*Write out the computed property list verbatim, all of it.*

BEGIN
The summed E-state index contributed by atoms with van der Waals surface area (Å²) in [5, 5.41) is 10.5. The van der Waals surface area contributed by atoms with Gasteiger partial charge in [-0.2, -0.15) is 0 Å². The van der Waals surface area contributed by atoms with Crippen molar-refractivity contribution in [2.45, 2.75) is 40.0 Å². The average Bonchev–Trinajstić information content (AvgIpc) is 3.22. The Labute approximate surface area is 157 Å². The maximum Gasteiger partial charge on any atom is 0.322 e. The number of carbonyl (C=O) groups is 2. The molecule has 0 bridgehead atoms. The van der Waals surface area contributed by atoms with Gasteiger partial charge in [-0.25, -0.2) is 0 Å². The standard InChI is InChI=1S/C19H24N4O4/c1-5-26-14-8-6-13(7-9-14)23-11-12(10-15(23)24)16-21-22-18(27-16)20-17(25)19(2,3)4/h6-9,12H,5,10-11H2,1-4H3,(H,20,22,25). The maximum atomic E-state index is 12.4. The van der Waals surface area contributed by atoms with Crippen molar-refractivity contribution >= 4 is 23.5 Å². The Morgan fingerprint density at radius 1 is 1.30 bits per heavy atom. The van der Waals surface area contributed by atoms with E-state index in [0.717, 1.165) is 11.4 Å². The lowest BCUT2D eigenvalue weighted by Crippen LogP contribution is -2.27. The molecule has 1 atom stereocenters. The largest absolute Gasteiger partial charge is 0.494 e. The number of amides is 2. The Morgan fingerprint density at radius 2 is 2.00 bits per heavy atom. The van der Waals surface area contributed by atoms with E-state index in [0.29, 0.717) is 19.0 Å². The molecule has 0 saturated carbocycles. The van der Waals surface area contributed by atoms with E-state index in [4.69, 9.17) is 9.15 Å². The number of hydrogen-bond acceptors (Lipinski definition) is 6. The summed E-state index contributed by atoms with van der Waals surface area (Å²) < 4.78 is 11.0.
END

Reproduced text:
The summed E-state index contributed by atoms with van der Waals surface area (Å²) in [5, 5.41) is 10.5. The van der Waals surface area contributed by atoms with Gasteiger partial charge in [-0.2, -0.15) is 0 Å². The van der Waals surface area contributed by atoms with Crippen molar-refractivity contribution in [2.45, 2.75) is 40.0 Å². The average Bonchev–Trinajstić information content (AvgIpc) is 3.22. The Labute approximate surface area is 157 Å². The maximum Gasteiger partial charge on any atom is 0.322 e. The number of carbonyl (C=O) groups is 2. The molecule has 0 bridgehead atoms. The van der Waals surface area contributed by atoms with Gasteiger partial charge in [-0.25, -0.2) is 0 Å². The standard InChI is InChI=1S/C19H24N4O4/c1-5-26-14-8-6-13(7-9-14)23-11-12(10-15(23)24)16-21-22-18(27-16)20-17(25)19(2,3)4/h6-9,12H,5,10-11H2,1-4H3,(H,20,22,25). The maximum atomic E-state index is 12.4. The van der Waals surface area contributed by atoms with Crippen molar-refractivity contribution >= 4 is 23.5 Å². The Morgan fingerprint density at radius 1 is 1.30 bits per heavy atom. The van der Waals surface area contributed by atoms with E-state index in [0.717, 1.165) is 11.4 Å². The lowest BCUT2D eigenvalue weighted by Crippen LogP contribution is -2.27. The molecule has 1 atom stereocenters. The largest absolute Gasteiger partial charge is 0.494 e. The number of amides is 2. The Morgan fingerprint density at radius 2 is 2.00 bits per heavy atom. The van der Waals surface area contributed by atoms with E-state index in [0.29, 0.717) is 19.0 Å². The molecule has 0 saturated carbocycles. The van der Waals surface area contributed by atoms with E-state index in [4.69, 9.17) is 9.15 Å². The number of hydrogen-bond acceptors (Lipinski definition) is 6. The summed E-state index contributed by atoms with van der Waals surface area (Å²) < 4.78 is 11.0.